If that’s the case, wouldn’t it be prudent for the U.S. government to attempt legal action to preclude the further release of what it says is its stolen property?
At least that would clarify, in the minds of us all, the legality of what WikiLeaks is doing.
If it’s legal for it to obtain and release the information – the court will so-rule and its founder, Julian Assange, might no longer fear that he would face criminal prosecution in the United States.
If the court rules it is illegal to release the information – it might constrain WikiLeaks from doing so.
An analogy could be made to the Pentagon Papers. The government challenged, in court, the reporting of the papers, which it similarly argued were illegally obtained by the New York Times. The U.S. Supreme Court ruled that to preclude their publication would constitute prior restraint and would infringe on the First Amendment. After the ruling, the Times reported on them.
The nation did not, as the Pentagon had feared, collapse under the revelation of these state secrets. To the contrary, Americans got a better look at how the Johnson administration had lied to the public to better entrench the United States in the Vietnam War.
Our innocence, as a nation, ended with that – and the people became more aware of how government works behind closed doors – how the very people we elect – even those to the highest office of the land – will lie to the people they’ve taken an oath to serve to get their way.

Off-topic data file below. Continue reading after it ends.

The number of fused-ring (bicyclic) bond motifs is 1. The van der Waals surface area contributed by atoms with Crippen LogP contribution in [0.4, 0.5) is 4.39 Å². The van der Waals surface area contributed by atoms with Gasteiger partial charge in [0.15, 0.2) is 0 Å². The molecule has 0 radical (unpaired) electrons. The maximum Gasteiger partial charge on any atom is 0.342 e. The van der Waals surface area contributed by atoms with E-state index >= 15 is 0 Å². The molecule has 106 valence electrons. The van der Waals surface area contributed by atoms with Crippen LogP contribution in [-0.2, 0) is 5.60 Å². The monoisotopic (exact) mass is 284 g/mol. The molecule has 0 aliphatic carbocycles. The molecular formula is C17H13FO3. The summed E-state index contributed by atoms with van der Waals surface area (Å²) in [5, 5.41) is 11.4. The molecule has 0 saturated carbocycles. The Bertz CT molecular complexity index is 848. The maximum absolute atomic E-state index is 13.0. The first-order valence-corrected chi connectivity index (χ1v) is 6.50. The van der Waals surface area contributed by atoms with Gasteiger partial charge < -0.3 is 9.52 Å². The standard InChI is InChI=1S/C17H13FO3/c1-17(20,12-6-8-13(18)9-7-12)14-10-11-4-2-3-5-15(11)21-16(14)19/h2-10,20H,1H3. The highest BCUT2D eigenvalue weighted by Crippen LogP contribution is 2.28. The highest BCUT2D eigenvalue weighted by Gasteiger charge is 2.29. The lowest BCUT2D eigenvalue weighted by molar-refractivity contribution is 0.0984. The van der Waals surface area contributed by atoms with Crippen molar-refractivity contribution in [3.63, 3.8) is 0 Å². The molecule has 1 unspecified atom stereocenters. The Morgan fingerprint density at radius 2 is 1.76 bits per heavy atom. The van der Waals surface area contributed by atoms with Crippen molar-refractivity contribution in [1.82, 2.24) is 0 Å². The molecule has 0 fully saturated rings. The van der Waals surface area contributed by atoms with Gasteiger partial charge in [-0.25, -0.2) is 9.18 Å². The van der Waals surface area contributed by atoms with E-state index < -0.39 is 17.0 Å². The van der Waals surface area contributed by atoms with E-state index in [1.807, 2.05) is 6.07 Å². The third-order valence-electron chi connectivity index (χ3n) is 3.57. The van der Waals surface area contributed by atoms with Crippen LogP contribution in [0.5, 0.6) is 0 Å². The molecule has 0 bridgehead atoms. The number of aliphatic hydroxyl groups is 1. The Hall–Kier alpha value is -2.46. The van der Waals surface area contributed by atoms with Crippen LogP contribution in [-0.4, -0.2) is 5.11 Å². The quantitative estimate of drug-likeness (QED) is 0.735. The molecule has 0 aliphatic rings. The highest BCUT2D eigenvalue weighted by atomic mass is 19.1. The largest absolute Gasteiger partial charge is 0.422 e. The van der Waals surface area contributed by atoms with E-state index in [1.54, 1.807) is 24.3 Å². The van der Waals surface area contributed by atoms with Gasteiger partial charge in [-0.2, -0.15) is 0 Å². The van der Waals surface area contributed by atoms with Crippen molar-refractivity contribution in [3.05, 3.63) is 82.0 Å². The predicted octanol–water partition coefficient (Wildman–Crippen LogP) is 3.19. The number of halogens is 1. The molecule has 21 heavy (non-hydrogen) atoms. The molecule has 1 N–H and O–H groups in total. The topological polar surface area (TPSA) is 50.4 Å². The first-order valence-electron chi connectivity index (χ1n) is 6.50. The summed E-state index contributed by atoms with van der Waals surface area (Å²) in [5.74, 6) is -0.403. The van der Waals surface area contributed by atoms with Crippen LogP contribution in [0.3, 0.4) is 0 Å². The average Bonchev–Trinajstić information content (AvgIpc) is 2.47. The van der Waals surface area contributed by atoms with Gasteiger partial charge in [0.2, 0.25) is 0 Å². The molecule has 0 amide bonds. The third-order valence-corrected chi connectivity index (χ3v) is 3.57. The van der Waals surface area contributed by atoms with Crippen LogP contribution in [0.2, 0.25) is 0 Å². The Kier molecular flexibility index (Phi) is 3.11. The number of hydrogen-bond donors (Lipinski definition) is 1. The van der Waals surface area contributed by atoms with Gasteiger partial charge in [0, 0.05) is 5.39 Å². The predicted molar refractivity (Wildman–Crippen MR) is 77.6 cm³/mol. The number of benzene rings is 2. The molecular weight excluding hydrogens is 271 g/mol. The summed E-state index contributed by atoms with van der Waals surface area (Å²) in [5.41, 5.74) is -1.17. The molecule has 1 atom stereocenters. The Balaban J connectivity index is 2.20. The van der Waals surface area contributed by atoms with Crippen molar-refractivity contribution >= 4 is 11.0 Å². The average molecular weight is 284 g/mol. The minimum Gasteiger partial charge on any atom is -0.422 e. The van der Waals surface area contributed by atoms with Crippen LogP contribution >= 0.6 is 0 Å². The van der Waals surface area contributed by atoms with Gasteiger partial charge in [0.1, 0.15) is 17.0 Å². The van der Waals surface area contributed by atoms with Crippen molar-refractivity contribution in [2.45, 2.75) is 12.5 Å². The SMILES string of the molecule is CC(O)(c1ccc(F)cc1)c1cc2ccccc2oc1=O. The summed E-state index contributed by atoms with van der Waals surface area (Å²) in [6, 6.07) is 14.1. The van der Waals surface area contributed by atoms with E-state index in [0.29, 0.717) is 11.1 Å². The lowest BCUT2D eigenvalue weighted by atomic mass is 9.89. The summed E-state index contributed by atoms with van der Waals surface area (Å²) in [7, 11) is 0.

History will judge whether WikiLeaks is providing a service or undermining national security – just as history is judging now the effects on national security of the release of the Pentagon Papers in 1971.
There are differences, of course, between those leaks and today’s. Today there is no Mike Gravel in Congress.
Gravel (D-AK), read the Pentagon Papers into the congressional record to ensure that they would be publicly debated. Perhaps if a member of Congress has similar courage today to do likewise, the cables in WikiLeaks possession can be read on the floor - making them a matter of public record as well.